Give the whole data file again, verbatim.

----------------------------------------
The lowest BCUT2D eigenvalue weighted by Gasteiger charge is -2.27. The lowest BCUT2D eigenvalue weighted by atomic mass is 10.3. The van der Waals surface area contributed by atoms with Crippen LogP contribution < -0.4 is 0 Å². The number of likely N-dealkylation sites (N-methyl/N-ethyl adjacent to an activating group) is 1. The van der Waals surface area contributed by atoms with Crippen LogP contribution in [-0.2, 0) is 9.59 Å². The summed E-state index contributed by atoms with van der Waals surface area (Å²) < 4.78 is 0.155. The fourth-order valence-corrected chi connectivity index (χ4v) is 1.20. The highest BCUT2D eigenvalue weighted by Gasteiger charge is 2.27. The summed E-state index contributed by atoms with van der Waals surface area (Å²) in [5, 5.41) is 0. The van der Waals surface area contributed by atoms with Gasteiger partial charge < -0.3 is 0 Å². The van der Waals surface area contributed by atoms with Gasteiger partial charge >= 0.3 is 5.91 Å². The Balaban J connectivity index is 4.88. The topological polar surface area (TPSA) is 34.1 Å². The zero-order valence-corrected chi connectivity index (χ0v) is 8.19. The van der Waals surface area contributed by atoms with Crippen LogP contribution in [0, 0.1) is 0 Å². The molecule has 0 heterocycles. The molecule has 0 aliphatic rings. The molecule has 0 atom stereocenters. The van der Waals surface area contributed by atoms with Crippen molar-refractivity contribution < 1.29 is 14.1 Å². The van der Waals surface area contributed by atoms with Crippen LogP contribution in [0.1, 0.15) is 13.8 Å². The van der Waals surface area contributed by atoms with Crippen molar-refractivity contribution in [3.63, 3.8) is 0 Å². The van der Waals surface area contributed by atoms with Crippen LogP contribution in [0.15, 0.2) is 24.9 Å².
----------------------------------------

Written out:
The lowest BCUT2D eigenvalue weighted by Gasteiger charge is -2.27. The lowest BCUT2D eigenvalue weighted by atomic mass is 10.3. The van der Waals surface area contributed by atoms with Crippen LogP contribution < -0.4 is 0 Å². The number of likely N-dealkylation sites (N-methyl/N-ethyl adjacent to an activating group) is 1. The van der Waals surface area contributed by atoms with Crippen LogP contribution in [-0.2, 0) is 9.59 Å². The summed E-state index contributed by atoms with van der Waals surface area (Å²) < 4.78 is 0.155. The fourth-order valence-corrected chi connectivity index (χ4v) is 1.20. The highest BCUT2D eigenvalue weighted by Gasteiger charge is 2.27. The summed E-state index contributed by atoms with van der Waals surface area (Å²) in [5, 5.41) is 0. The van der Waals surface area contributed by atoms with Gasteiger partial charge < -0.3 is 0 Å². The van der Waals surface area contributed by atoms with Gasteiger partial charge >= 0.3 is 5.91 Å². The Balaban J connectivity index is 4.88. The topological polar surface area (TPSA) is 34.1 Å². The zero-order valence-corrected chi connectivity index (χ0v) is 8.19. The van der Waals surface area contributed by atoms with Crippen LogP contribution in [0, 0.1) is 0 Å². The molecule has 0 heterocycles. The molecule has 0 aliphatic rings. The molecule has 0 atom stereocenters. The van der Waals surface area contributed by atoms with Crippen molar-refractivity contribution < 1.29 is 14.1 Å². The van der Waals surface area contributed by atoms with Crippen LogP contribution in [0.1, 0.15) is 13.8 Å². The van der Waals surface area contributed by atoms with Crippen molar-refractivity contribution in [3.63, 3.8) is 0 Å². The van der Waals surface area contributed by atoms with Crippen LogP contribution in [0.15, 0.2) is 24.9 Å².